5 Things You Need To Know About The Next Generation of Consumers

Each summer we hire a large group of interns from all over the country and for three months the agency is buzzing with full-of-hope teens and 20-somethings. Last summer, in particular, they not only made me feel older and less cool than I already do, but they also facilitated an in-depth study to help our Insights Team get smarter about the next generation of consumers – Generation We or Generation Z, as it’s also called. The study included observational research, one-on-one interviews, and analysis of secondary studies and databases such as Iconoculture, MRI and Mintel. Gen We is the generation born between the early to mid-’90s and 2010, and they’ll be entering the work force in the next few years. To put the differences between, say, my generation (Gen X) and Gen We in perspective, consider a few things:

* They don’t knock on doors like we do – they call or text to say “I’m outside. Let me in.”



* If they wave a hand in front of an old-school manual paper towel dispenser in a public restroom and a paper towel doesn’t magically emerge, they’ll assume it’s broken and walk away.

* If they’ve heard music played from a CD before, they probably don’t remember it. Much less a cassette or vinyl record.

* They’ve never had or seen film developed, and they’ve never seen an answering machine. 

* If you asked them to make a call from a rotary dial phone, they wouldn’t know where to start.

Why should you care? Because there are 62 million of them and they already have nearly $143 billion in buying power. And they will have even more by the time you finish this article. In fact, we found this generation important enough to our business to form an additional practice group focused on marketing to them. So here are five things you, brand marketers, need to know to be successful with this generation.

1. They’re Not Brand Loyal

Unless you happen to be Apple, endearing your brand to Gen We for the long term won’t be easy. They left MySpace for Facebook. They abandoned Guitar Hero for Angry Birds. And they dropped “High School Musical” like a bad habit when “Glee” came along. 

They’re more concerned with value and function than brand because they were molded by the largest global recession in recent memory. Where my generation wore Abercrombie & Fitch because of the brand, this generation will buy from a brand only if its products meet their economic and functional needs.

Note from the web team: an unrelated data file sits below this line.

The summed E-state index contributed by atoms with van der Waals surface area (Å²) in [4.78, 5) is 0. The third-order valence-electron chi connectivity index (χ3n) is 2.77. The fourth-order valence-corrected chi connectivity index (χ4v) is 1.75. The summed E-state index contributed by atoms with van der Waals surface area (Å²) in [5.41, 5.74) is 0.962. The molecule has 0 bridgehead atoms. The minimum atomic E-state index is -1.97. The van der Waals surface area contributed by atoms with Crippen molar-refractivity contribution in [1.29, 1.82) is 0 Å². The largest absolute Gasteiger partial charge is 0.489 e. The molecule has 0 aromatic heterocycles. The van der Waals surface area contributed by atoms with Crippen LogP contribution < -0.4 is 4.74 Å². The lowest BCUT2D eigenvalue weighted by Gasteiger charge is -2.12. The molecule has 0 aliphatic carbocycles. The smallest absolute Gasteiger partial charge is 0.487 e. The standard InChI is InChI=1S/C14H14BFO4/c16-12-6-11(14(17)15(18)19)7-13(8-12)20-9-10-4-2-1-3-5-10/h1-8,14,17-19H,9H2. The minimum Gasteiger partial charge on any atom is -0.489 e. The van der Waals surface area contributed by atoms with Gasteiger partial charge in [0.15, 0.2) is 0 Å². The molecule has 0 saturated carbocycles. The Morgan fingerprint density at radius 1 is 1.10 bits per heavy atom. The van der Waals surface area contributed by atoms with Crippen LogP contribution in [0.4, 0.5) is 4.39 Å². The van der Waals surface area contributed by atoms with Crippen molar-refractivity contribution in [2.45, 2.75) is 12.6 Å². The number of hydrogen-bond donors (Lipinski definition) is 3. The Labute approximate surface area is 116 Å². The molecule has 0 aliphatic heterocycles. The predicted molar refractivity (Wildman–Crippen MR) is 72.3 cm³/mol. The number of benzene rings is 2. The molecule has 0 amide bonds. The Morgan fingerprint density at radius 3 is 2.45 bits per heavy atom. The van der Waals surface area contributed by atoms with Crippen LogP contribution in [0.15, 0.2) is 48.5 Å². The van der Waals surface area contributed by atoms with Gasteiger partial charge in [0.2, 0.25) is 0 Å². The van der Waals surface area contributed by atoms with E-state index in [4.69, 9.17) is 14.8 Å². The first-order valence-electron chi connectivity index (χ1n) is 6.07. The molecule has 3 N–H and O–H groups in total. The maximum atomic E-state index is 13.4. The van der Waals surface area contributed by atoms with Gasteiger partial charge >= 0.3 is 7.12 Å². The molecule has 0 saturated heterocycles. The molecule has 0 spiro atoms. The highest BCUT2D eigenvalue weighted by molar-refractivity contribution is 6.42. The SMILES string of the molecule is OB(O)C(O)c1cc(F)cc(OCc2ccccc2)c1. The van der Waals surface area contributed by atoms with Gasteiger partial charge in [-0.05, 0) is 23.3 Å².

The point is: keeping a brand relevant to this audience is tough. To do so, you will have to evolve with them, demonstrate value to them, and market yourself in non-traditional ways. 

2. They Expect Brands to Fit Their Mold. Not the Other Way Around.  

A great example of this is characterized by how this generation responds to technology and information architecture. My generation was willing to learn to click the “start” button to shut down our computers (remember Windows 95?), even though it made no sense to do so. 

Not this generation. They won’t blame themselves or stick around when products and brands don’t perform the way they want or expect them to – they will blame the brand and go elsewhere. 

Just look at 10 mobile phones owned by Gen We’ers. You’ll see 10 completely different wallpaper schemes, 10 different collections and configurations of apps, 10 different ringtones, 10 different cases, and the list goes on.  

Tailor your brands and products to them, or allow them to do so. They won’t be okay with doing it your way. 

3. They Care About the World and What Your Brand is Doing For It

This generation grew up with Dora the Explorer and Diego, and is the first generation to experience “green” in the mainstream. They’re not going to be a group of tree-hugging hippies, but they do care about the world and want to associate themselves with individuals and brands that care as well. 

Consider the 13 year old that started his own manly scented candle business – ManCans (featuring scents like Bacon, New Catcher’s Mitt, and Campfire). He makes his candles in soup cans and donates the soup to a local food bank. He’s received thousands of orders.

Or the 12 year old who wanted to do something about obesity and started a mobile dance studio in an old school bus. On afternoons after school, Amiya's Mobile Dance Academy travels to kids who couldn’t otherwise afford dance lessons and teaches them everything from ballet to hip-hop.

Consider how your brand treats the world, because Gen We will.  

4. They Expect You to Entertain Them